In auto bailout, GOP finds old foe: Organized labor

WASHINGTON — The congressional drive to help U.S. automakers was generally cast in terms of protecting the reeling national economy from another body blow — the collapse of one or more of Detroit’s Big Three.

But beneath the surface, what drove conservative Republicans to drive a stake through the heart of a stopgap rescue plan worked out by President George Bush and congressional Democrats was the chance to strike a blow against an old enemy: organized labor.

Antipathy toward unions was an undercurrent throughout the weeks of wrangling that culminated in Thursday’s failed Senate vote. For Republicans — including many from right-to-work states across the South — undercutting the once-mighty United Auto Workers was seen as a way to undercut unions in general.

“If the UAW, which is perceived as one of the strongest unions in the country, can be put under control, that may send a message across the whole country,” said Michigan State University law professor Richard Block, a labor relations expert.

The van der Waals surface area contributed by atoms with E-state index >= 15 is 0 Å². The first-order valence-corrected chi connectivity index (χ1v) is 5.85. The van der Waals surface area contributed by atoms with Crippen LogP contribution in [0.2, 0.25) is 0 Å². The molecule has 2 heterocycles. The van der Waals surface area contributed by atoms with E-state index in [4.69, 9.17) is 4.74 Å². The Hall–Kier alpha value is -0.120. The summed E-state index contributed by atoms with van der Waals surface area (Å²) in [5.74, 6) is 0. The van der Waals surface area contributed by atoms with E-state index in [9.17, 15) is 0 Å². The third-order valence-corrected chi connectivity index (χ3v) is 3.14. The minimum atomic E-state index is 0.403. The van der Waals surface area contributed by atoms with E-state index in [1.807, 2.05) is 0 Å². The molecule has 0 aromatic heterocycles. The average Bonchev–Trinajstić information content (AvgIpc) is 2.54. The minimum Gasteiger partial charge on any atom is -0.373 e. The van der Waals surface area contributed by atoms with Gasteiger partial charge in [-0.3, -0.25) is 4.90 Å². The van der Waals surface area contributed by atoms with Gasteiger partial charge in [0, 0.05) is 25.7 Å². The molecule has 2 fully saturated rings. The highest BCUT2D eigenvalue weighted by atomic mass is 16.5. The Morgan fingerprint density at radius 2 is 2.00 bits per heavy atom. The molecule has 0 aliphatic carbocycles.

Handing a defeat to labor and its Democratic allies in Congress was also seen as a pre-emptive strike in what is expected to be a major legislative battle when the new Congress convenes in January: The unions’ bid for a so-called “card check” law that would make it easier for them to organize workers, potentially reversing decades of declining power. The measure is strongly opposed by business groups.

But some lawmakers argued that stopping the bailout would strike a blow at unions in general.

“Year after year, union bosses have put their interests ahead of the workers they claim to represent,” said Sen. Jim DeMint, R-S.C., one of the leading opponents of the auto bailout. “Congress never should have given these unions this much power, and now is the time to fix it.”